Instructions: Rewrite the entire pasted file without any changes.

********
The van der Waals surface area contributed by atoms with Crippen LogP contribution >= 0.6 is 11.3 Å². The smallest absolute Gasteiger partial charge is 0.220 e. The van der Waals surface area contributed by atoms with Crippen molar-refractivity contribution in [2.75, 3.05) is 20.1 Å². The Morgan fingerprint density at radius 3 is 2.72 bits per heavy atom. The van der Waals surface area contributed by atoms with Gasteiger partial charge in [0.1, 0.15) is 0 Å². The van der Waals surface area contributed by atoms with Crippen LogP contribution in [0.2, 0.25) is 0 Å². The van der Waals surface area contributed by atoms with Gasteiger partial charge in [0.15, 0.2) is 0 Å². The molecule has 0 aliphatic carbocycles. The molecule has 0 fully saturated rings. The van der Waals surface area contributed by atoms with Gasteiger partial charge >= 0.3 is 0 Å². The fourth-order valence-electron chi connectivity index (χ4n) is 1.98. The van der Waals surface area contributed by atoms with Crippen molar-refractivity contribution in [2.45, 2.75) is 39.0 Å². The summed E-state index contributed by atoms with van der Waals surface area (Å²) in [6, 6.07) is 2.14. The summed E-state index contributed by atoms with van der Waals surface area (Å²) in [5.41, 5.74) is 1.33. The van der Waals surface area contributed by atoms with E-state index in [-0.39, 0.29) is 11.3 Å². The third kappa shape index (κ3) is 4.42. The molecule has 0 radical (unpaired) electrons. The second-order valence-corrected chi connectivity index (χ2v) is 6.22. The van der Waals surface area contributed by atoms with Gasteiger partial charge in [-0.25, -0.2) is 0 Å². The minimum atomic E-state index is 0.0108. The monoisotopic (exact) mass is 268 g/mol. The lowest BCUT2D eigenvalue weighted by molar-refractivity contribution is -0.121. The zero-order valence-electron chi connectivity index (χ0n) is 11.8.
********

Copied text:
The van der Waals surface area contributed by atoms with Crippen LogP contribution >= 0.6 is 11.3 Å². The smallest absolute Gasteiger partial charge is 0.220 e. The van der Waals surface area contributed by atoms with Crippen molar-refractivity contribution in [2.75, 3.05) is 20.1 Å². The Morgan fingerprint density at radius 3 is 2.72 bits per heavy atom. The van der Waals surface area contributed by atoms with Gasteiger partial charge in [0.1, 0.15) is 0 Å². The van der Waals surface area contributed by atoms with Crippen LogP contribution in [0.2, 0.25) is 0 Å². The van der Waals surface area contributed by atoms with Gasteiger partial charge in [0.15, 0.2) is 0 Å². The molecule has 0 aliphatic carbocycles. The molecule has 0 fully saturated rings. The van der Waals surface area contributed by atoms with Gasteiger partial charge >= 0.3 is 0 Å². The fourth-order valence-electron chi connectivity index (χ4n) is 1.98. The van der Waals surface area contributed by atoms with Crippen molar-refractivity contribution in [2.45, 2.75) is 39.0 Å². The summed E-state index contributed by atoms with van der Waals surface area (Å²) in [6, 6.07) is 2.14. The summed E-state index contributed by atoms with van der Waals surface area (Å²) in [5.41, 5.74) is 1.33. The van der Waals surface area contributed by atoms with E-state index in [-0.39, 0.29) is 11.3 Å². The third kappa shape index (κ3) is 4.42. The molecule has 0 radical (unpaired) electrons. The second-order valence-corrected chi connectivity index (χ2v) is 6.22. The van der Waals surface area contributed by atoms with Gasteiger partial charge in [-0.25, -0.2) is 0 Å². The minimum atomic E-state index is 0.0108. The monoisotopic (exact) mass is 268 g/mol. The lowest BCUT2D eigenvalue weighted by molar-refractivity contribution is -0.121. The zero-order valence-electron chi connectivity index (χ0n) is 11.8.